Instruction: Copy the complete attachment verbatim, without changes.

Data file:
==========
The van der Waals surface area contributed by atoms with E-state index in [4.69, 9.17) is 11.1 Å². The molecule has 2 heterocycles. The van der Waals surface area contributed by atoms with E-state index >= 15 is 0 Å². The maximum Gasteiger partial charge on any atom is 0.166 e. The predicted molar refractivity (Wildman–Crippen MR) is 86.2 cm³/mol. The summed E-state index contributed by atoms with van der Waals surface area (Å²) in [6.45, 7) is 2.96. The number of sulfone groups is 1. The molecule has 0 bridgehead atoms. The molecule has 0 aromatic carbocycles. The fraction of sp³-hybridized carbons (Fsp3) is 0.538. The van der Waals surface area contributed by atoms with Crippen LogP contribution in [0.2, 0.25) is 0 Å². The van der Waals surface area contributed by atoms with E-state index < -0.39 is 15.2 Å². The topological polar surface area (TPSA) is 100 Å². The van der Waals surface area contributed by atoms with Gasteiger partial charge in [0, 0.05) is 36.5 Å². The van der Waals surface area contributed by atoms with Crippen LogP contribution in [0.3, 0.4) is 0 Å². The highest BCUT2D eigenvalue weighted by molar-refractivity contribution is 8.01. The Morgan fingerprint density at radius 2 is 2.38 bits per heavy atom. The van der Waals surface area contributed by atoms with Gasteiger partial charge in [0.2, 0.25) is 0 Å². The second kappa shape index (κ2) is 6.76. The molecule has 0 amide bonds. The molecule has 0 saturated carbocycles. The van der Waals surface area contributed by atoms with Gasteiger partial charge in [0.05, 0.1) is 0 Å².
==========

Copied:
The van der Waals surface area contributed by atoms with E-state index in [4.69, 9.17) is 11.1 Å². The molecule has 2 heterocycles. The van der Waals surface area contributed by atoms with E-state index >= 15 is 0 Å². The maximum Gasteiger partial charge on any atom is 0.166 e. The predicted molar refractivity (Wildman–Crippen MR) is 86.2 cm³/mol. The summed E-state index contributed by atoms with van der Waals surface area (Å²) in [6.45, 7) is 2.96. The number of sulfone groups is 1. The molecule has 0 bridgehead atoms. The molecule has 0 aromatic carbocycles. The fraction of sp³-hybridized carbons (Fsp3) is 0.538. The van der Waals surface area contributed by atoms with Crippen LogP contribution in [0.2, 0.25) is 0 Å². The van der Waals surface area contributed by atoms with E-state index < -0.39 is 15.2 Å². The topological polar surface area (TPSA) is 100 Å². The van der Waals surface area contributed by atoms with Gasteiger partial charge in [0, 0.05) is 36.5 Å². The van der Waals surface area contributed by atoms with Crippen LogP contribution in [0.3, 0.4) is 0 Å². The highest BCUT2D eigenvalue weighted by molar-refractivity contribution is 8.01. The Morgan fingerprint density at radius 2 is 2.38 bits per heavy atom. The van der Waals surface area contributed by atoms with Gasteiger partial charge in [0.2, 0.25) is 0 Å². The second kappa shape index (κ2) is 6.76. The molecule has 0 amide bonds. The molecule has 0 saturated carbocycles. The van der Waals surface area contributed by atoms with Gasteiger partial charge in [0.05, 0.1) is 0 Å².